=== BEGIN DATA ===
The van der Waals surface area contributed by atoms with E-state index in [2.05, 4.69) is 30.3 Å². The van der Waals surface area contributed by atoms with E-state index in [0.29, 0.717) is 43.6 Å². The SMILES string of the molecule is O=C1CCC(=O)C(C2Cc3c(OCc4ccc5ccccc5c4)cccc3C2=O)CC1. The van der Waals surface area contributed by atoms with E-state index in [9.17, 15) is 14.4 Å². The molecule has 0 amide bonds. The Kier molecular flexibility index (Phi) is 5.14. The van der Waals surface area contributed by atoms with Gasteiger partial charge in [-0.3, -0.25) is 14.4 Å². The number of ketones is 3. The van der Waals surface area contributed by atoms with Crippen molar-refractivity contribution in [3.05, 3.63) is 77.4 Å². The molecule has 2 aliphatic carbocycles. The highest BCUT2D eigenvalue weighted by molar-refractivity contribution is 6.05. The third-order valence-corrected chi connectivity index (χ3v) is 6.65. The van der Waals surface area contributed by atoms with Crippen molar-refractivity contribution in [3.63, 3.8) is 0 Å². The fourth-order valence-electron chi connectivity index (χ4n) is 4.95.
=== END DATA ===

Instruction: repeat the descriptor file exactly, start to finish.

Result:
The van der Waals surface area contributed by atoms with E-state index in [2.05, 4.69) is 30.3 Å². The van der Waals surface area contributed by atoms with E-state index in [0.29, 0.717) is 43.6 Å². The SMILES string of the molecule is O=C1CCC(=O)C(C2Cc3c(OCc4ccc5ccccc5c4)cccc3C2=O)CC1. The van der Waals surface area contributed by atoms with E-state index in [9.17, 15) is 14.4 Å². The molecule has 0 amide bonds. The Kier molecular flexibility index (Phi) is 5.14. The van der Waals surface area contributed by atoms with Gasteiger partial charge in [-0.3, -0.25) is 14.4 Å². The number of ketones is 3. The van der Waals surface area contributed by atoms with Crippen molar-refractivity contribution in [3.05, 3.63) is 77.4 Å². The molecule has 2 aliphatic carbocycles. The highest BCUT2D eigenvalue weighted by molar-refractivity contribution is 6.05. The third-order valence-corrected chi connectivity index (χ3v) is 6.65. The van der Waals surface area contributed by atoms with Crippen molar-refractivity contribution in [3.63, 3.8) is 0 Å². The fourth-order valence-electron chi connectivity index (χ4n) is 4.95.